• In a model of human skin transplant onto “nude” mice, it is demonstrated that the oral taking of the composition according to the present invention protects against skin impairments induced by UV radiation. Thus, UV irradiation of human skin transplanted onto “nude” mice induces the production of inflammatory mediators such as TNF-α. The oral taking of the free active plant extract (EXTRAMEL®: A) has no effect whereas the taking of the composition according to Example 1 (B) has a small effect (FIG. 6). When the composition according to Example 1 is homogeneously mixed with dietary fibers (C) and/or yogurts (D), a greater protective effect may also be demonstrated (FIG. 7): 35% inhibition for the fibers/composition product according to Example 1 (C) and 25% for the yogurts/composition product according to Example 1 (D) compared with a control (E). [0123]
  • These preliminary results demonstrate that the taking of the composition according to the present invention complexed with other food products (fibers and yogurts) produces a protective effect in vivo against the development of a skin inflammation induced by UV radiation. These results strengthen the functional food concept by developing dietary principles which protect the dietary active agents from degradation: thus the composition according to the present invention has a maximum protective activity (although such an activity also exists for the composition according to the present invention alone by the oral route) when it is combined with other food products and therefore positions itself as a functional food additive. [0124]
  • EXAMPLE 3 Evaluation of the Protective Activity of the Free Active Plant Extract or in the Composition According to the Present Invention in Relation to Inflammation Associated with the Allergy Phenomenon
  • The object of this study is to evaluate the protective effect of the active plant extract alone or protected in the composition according to the present invention, in relation to inflammation induced by allergenic substances, chemical compounds of any nature. [0125]
  • The inflammatory response which results from the synergy between multiple biochemical mechanisms is triggered by the release, at the level of the site attacked, of numerous proinflammatory mediators (TNF-α, NO, IL-1, IL-8, IL-6, and the like) some of which, like NO, contribute toward increasing cell death by apoptosis. The latter, a major proinflammatory mediator, appears moreover to be the main agent responsible for tissue degradations linked to the inflammatory state. [0126]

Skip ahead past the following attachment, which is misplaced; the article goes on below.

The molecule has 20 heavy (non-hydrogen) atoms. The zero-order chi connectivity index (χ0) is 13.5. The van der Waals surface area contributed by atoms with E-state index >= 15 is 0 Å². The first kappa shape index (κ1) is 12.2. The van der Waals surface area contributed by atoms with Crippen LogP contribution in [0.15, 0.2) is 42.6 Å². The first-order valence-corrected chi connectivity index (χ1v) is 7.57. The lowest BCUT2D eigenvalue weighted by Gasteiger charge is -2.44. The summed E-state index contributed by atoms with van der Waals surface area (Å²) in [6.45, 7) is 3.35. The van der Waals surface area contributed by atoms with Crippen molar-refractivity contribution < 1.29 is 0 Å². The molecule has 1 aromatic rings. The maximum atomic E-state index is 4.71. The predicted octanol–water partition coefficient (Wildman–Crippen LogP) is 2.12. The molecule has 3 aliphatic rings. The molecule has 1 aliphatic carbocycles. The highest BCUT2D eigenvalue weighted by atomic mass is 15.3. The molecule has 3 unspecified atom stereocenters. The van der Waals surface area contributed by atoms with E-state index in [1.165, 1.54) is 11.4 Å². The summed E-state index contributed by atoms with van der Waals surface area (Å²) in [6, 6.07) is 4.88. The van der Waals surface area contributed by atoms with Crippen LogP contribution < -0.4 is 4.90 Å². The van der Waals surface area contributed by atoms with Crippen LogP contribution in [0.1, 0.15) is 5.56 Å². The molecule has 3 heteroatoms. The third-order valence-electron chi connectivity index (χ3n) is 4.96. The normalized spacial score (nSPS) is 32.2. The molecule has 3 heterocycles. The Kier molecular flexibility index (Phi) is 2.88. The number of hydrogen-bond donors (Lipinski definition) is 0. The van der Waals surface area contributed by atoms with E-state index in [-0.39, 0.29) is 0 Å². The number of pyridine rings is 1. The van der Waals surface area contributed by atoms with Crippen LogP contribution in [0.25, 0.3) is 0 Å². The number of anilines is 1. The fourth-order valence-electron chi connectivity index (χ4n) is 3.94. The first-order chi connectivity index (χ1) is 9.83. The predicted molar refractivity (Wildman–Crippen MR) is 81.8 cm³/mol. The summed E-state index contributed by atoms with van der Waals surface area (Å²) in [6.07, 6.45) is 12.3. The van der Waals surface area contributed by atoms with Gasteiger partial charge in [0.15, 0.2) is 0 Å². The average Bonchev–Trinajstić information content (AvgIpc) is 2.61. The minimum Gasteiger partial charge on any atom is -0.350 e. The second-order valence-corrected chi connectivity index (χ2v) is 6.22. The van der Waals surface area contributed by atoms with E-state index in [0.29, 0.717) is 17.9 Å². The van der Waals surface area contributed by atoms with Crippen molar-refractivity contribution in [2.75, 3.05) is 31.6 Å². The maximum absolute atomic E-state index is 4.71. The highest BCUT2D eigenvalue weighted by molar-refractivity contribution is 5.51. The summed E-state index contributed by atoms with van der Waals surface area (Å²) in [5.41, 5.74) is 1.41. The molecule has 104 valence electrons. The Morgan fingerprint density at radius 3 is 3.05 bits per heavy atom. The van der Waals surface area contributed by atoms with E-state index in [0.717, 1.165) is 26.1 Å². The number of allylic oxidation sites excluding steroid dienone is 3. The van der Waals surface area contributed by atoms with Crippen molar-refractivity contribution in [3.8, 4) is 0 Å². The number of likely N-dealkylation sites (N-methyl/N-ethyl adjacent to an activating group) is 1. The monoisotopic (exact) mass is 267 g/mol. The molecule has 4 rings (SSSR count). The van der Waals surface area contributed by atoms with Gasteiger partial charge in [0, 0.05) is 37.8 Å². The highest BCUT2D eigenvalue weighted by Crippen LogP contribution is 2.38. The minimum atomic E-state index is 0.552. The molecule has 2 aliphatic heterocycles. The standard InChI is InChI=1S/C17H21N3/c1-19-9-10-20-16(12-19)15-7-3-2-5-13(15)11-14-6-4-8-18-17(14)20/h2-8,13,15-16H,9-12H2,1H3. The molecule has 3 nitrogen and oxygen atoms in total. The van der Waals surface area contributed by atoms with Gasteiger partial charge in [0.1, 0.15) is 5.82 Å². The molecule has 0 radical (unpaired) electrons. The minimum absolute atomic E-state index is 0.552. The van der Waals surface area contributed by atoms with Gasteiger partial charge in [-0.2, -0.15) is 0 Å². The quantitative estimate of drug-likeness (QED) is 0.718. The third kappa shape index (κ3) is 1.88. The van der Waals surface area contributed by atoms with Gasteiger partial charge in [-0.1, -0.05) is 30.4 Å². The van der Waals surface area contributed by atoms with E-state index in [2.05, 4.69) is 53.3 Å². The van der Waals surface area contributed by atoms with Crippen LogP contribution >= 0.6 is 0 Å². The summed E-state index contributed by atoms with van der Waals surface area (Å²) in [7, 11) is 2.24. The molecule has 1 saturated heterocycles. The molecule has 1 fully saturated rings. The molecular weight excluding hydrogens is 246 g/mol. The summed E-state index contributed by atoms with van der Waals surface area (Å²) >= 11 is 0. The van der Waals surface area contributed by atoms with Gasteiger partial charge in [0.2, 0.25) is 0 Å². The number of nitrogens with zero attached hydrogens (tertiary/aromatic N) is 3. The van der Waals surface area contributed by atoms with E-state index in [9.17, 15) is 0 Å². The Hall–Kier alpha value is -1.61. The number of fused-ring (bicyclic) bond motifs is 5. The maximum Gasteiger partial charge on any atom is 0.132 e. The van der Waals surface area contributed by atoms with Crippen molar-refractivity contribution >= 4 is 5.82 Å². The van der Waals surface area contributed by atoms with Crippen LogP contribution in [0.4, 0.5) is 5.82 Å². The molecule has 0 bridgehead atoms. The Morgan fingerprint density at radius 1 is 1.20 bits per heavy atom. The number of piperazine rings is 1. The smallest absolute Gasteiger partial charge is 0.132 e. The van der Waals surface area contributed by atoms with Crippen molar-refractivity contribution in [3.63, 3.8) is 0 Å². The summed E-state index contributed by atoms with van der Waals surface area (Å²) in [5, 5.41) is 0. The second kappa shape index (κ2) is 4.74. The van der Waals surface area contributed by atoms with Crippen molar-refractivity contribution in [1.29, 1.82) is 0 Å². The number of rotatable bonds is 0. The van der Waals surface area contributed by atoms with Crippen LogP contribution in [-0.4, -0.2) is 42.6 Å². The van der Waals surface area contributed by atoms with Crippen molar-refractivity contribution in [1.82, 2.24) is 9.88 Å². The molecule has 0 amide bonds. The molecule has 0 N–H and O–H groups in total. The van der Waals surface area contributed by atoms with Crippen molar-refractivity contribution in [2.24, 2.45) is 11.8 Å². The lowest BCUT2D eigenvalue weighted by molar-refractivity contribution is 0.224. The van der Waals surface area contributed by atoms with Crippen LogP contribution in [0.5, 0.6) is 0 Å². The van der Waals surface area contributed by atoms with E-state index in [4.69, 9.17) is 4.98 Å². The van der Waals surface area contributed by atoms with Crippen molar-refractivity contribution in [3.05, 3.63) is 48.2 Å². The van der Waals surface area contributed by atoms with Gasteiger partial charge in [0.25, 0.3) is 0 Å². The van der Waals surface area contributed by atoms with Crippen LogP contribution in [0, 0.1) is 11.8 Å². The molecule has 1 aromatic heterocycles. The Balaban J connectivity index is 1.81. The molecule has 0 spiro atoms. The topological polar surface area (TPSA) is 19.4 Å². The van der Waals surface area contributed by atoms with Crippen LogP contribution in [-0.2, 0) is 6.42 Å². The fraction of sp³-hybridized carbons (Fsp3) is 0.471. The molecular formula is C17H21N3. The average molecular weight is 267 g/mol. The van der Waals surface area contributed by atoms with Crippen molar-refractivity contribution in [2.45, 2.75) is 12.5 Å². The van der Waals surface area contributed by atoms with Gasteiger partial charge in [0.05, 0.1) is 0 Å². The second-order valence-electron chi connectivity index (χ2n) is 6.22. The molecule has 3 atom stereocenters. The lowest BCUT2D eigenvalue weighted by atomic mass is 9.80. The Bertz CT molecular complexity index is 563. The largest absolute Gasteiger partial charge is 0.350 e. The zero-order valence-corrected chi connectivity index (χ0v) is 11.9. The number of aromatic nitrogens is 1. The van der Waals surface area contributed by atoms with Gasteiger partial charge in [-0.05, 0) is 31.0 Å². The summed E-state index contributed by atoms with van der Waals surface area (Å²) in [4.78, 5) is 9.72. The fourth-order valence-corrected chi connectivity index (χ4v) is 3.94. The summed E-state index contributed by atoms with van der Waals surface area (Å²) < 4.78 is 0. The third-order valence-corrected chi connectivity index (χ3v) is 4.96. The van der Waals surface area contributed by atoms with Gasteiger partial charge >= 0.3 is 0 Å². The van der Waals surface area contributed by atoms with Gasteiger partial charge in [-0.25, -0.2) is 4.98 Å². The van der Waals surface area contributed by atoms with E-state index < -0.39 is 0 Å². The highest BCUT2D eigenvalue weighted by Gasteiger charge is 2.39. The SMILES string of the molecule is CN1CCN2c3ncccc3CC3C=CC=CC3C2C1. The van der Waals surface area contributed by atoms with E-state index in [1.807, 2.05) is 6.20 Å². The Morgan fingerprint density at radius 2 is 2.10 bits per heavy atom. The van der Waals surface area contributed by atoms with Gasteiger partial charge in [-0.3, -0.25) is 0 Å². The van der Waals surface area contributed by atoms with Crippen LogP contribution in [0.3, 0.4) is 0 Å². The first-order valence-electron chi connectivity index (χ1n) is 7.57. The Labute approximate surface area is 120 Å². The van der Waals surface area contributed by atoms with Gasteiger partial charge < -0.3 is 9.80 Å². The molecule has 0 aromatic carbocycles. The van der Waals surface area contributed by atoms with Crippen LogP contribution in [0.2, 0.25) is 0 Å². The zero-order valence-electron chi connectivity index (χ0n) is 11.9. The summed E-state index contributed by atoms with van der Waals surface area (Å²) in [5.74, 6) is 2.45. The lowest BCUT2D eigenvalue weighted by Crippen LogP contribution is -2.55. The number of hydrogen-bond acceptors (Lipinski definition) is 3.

• Accordingly, to evaluate the protective effect of this extract against allergic stress, we chose an experimental approach based on an in vitro model which makes it possible to determine cellular apoptosis as well as the production of proinflammatory mediators. [0127]
  • In this study, we chose to study, in a first instance, the production of the proinflammatory cytokines TNF-α and IL-6 and the production of the NO radical. [0128]
  • Materials and Methods [0129]
  • a) Products Studied [0130]
  • The products used are: the composition according to Example 1 and an active plant extract of [0131] Cucumis Melo obtained from the company BIONOV (EXTRAMEL®). This is therefore the free extract and the extract protected by coating with a fat-soluble agent according to the present invention.
  • b) Course of the Study [0132]
  • Cells [0133]
  • The keratinocytes are obtained from primary cultures of foreskins and are allowed to proliferate in a conditioned medium (KGM medium) for two weeks before use. At confluence, the pure keratinocytes are cultured in 24-well plates at 10[0134] 6 cells/ml in a growth medium in the presence or in the absence of the product to be tested for 24 h, and are then stimulated.
  • Medium for Evaluating the Effects of the Products Studied [0135]
  • During the evaluation of the product, the cells are cultured in Iscove medium supplemented with antibiotics (100 SOD units/ml of penicillin and 100 μg/ml of streptomycin) and fetal calf serum (5%), and they are brought into contact with the products studied at various concentrations (0.01 to 100 μg/ml) and then stimulated under the conditions presented below. [0136]
  • “Allergic” Stimulation [0137]
  • To mimic the development of an inflammatory reaction of allergic origin, the cells are preactivated with IL-4 (10 ng/ml) for 48 h so as to induce CD23 (receptor with low affinity for IgE) and then IC challenged stimulated with the IgE (IgE/anti-IgE) immune complexes. The cells thus activated are then maintained in culture for 48 h before collecting the supernatants in order to assay the mediators TNF-α, IL-6 and NO. The percentage of apoptotic cells is evaluated 72 h after stimulation. [0138]
  • Measurement of Apoptosis [0139]
  • At the end of the culture, death by apoptosis is evaluated using the Apoptag® kit, the DNA breaks being visualized by fluorescence emission. The number of cells undergoing apoptosis is therefore evaluated by counting the number of fluorescent cells out of a total of 200 cells. [0140]
  • Assay of the Inflammation Mediators IL-6, TNF-α and NO [0141]
  • The assays of the cytokines TNF-α and IL-6 are carried out on culture supernatants using ELISA assay kits, the detection thresholds being each time less than 10 pg/ml. As regards the production of NO, it is in fact the stable derivatives, i.e. the nitrites, which are measured by a calorimetric technique using the Griess reagent. [0142]
  • Results [0143]
  • a) Apoptosis [0144]
  • 72 h after activation of the cells with the IgE/anti-IgE complex, significant apoptosis is observed. The results are assembled in Table 5. [0145]
    TABLE 5
    Percentage of apoptotic cells after
    simulation of an inflammation of allergic origin